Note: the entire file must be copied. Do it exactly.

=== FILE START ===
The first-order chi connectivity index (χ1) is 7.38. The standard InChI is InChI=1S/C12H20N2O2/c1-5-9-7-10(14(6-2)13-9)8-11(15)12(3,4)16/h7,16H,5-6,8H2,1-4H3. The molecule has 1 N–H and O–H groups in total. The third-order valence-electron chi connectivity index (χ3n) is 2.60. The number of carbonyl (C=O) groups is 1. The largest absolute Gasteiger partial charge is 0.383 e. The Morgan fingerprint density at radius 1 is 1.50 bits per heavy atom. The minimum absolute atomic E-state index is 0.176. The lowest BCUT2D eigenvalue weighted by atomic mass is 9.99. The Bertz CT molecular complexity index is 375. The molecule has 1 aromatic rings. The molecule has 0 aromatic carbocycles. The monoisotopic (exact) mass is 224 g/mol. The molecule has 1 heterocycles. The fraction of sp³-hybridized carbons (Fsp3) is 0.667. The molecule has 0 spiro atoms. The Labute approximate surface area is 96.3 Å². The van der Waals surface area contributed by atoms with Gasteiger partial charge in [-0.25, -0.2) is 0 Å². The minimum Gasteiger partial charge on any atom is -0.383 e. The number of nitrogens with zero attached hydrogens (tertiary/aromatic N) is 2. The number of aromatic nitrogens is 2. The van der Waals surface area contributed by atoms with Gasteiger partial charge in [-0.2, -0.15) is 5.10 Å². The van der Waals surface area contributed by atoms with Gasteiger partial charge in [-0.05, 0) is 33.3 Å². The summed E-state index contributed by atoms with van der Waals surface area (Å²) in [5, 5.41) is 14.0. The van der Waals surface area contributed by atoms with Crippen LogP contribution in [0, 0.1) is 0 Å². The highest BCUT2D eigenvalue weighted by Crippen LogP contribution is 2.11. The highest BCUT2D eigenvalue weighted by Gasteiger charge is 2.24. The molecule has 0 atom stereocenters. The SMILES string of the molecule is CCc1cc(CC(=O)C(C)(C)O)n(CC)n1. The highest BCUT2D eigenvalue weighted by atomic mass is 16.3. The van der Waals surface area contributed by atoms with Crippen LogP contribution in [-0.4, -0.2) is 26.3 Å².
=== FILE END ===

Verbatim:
The first-order chi connectivity index (χ1) is 7.38. The standard InChI is InChI=1S/C12H20N2O2/c1-5-9-7-10(14(6-2)13-9)8-11(15)12(3,4)16/h7,16H,5-6,8H2,1-4H3. The molecule has 1 N–H and O–H groups in total. The third-order valence-electron chi connectivity index (χ3n) is 2.60. The number of carbonyl (C=O) groups is 1. The largest absolute Gasteiger partial charge is 0.383 e. The Morgan fingerprint density at radius 1 is 1.50 bits per heavy atom. The minimum absolute atomic E-state index is 0.176. The lowest BCUT2D eigenvalue weighted by atomic mass is 9.99. The Bertz CT molecular complexity index is 375. The molecule has 1 aromatic rings. The molecule has 0 aromatic carbocycles. The monoisotopic (exact) mass is 224 g/mol. The molecule has 1 heterocycles. The fraction of sp³-hybridized carbons (Fsp3) is 0.667. The molecule has 0 spiro atoms. The Labute approximate surface area is 96.3 Å². The van der Waals surface area contributed by atoms with Gasteiger partial charge in [-0.25, -0.2) is 0 Å². The minimum Gasteiger partial charge on any atom is -0.383 e. The number of nitrogens with zero attached hydrogens (tertiary/aromatic N) is 2. The number of aromatic nitrogens is 2. The van der Waals surface area contributed by atoms with Gasteiger partial charge in [-0.2, -0.15) is 5.10 Å². The van der Waals surface area contributed by atoms with Gasteiger partial charge in [-0.05, 0) is 33.3 Å². The summed E-state index contributed by atoms with van der Waals surface area (Å²) in [5, 5.41) is 14.0. The van der Waals surface area contributed by atoms with Crippen LogP contribution in [0, 0.1) is 0 Å². The highest BCUT2D eigenvalue weighted by Crippen LogP contribution is 2.11. The highest BCUT2D eigenvalue weighted by Gasteiger charge is 2.24. The molecule has 0 atom stereocenters. The SMILES string of the molecule is CCc1cc(CC(=O)C(C)(C)O)n(CC)n1. The highest BCUT2D eigenvalue weighted by atomic mass is 16.3. The van der Waals surface area contributed by atoms with Crippen LogP contribution in [-0.4, -0.2) is 26.3 Å².